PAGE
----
I have only popped a a bead once with the TSL Swampers! Actually I shoved a good size root between the rim and the tire! I was at 12 psi. It just deflated was all, no damage to tire or rim. Got it home and cleaned it off and reseated the bead myself.
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Old 02-27-2002, 06:31 PM   #29
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It's true that you don't realize you need armor until it's too late. I dented a rocker in a spot I'd been atleast 8 times or more. The sad part is my sliders were being delivered the next week.

Skids are going on next, in fact they will be going on very soon.

I would like to run beadlocks for piece of mind. I avoid airing down below 12 for fear of poping a bead. The fact beadlocks are not DOT approved and are difficult if not impossible to balance has kept me away from them. I'm going to get a CO2 setup for air and to reseat a bead if the need arrises.

Once my X is payed off and I purchase another vehicle a solid axle will go in the X. I'm not interested in getting a jeep. I like the look of the X and it is the perfect size for me, not too big, not too small.

IIRC, Summit has beadlocks for around $100 a rim. I believe they are american racing black rock crawlers. There are several people, myself included, running the AR767 now and have been able to avoid serious rubbing problems despite the different offset.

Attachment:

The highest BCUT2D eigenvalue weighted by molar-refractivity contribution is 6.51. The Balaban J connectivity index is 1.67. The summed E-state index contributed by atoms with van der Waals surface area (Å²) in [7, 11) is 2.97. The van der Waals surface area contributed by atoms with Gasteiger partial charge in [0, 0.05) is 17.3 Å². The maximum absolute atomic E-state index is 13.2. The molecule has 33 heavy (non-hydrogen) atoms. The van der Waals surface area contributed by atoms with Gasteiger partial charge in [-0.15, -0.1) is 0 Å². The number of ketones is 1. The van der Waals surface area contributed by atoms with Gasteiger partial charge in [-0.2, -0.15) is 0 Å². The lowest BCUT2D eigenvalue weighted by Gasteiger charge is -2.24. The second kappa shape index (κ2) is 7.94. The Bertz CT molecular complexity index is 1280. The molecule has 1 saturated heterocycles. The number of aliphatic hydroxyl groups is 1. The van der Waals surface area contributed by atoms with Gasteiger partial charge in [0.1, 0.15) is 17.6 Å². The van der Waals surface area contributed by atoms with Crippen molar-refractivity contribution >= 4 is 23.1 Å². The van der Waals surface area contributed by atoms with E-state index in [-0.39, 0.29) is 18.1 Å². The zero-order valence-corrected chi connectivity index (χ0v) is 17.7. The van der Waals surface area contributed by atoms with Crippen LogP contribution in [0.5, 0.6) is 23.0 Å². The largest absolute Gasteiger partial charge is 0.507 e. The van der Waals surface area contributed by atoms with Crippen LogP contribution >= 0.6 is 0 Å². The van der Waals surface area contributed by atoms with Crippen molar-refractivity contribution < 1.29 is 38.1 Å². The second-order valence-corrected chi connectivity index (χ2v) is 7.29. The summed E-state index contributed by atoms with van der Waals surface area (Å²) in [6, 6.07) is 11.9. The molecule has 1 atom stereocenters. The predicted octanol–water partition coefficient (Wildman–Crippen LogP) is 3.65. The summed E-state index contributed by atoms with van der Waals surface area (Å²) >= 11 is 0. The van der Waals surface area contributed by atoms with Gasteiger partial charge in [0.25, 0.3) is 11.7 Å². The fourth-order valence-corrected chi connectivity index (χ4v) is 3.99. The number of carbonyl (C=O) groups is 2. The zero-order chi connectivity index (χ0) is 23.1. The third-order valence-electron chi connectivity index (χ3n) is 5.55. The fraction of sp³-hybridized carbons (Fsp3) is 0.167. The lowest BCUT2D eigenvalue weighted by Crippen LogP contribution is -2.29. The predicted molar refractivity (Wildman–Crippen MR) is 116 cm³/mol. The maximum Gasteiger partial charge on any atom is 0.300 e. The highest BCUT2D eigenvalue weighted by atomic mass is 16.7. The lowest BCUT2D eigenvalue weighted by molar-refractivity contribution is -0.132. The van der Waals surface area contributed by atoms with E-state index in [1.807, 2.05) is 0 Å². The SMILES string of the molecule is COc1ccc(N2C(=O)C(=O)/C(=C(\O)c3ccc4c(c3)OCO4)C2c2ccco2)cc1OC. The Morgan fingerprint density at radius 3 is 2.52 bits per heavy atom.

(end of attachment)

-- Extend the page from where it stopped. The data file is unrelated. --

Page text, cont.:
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Old 02-27-2002, 07:52 PM   #30
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Quote:
Originally posted by Schludwiller
...BTW, have you considered that it's your tires that are causing problems? You said you ran "cheaper" Maxis Mudders (I can't even find that tire on the web ) The cheaper tires might have skimped on the side walls and are causing you problems.
I wish it where the tires, but no, it was my fault I was driving way to fast in deep sand with real low pressure. I popped both my front and back left beads. Not something I plan to do again, however doing so made me aware of the possibility and beadlocks would go a long way towards peace of mind (for me) As for body damage I know this sounds dumb but I don't care! Its a 4x4 I expect a couple dents and gouges given time and I will likely never fix them except to protect against rust. I'm not out looking for body damage though. I've seen some pretty nasty rips and dents, even when driving responsibly, but I intend to do my best to avoid such damages without the added protection of body armor. I just don't want the weight, my gas mileage is bad enough as it is and given the amount of driving I do in mud I don't want to deal with the hassle of cleaning them out. I have heard that they can collect enough mud to encapsulate your bottom end effectively insulating your engine and tranny causing overheating, however I too have never actually seen this happen. Maybe i'll spring for sliders though they do seem to be the most used of any body armor.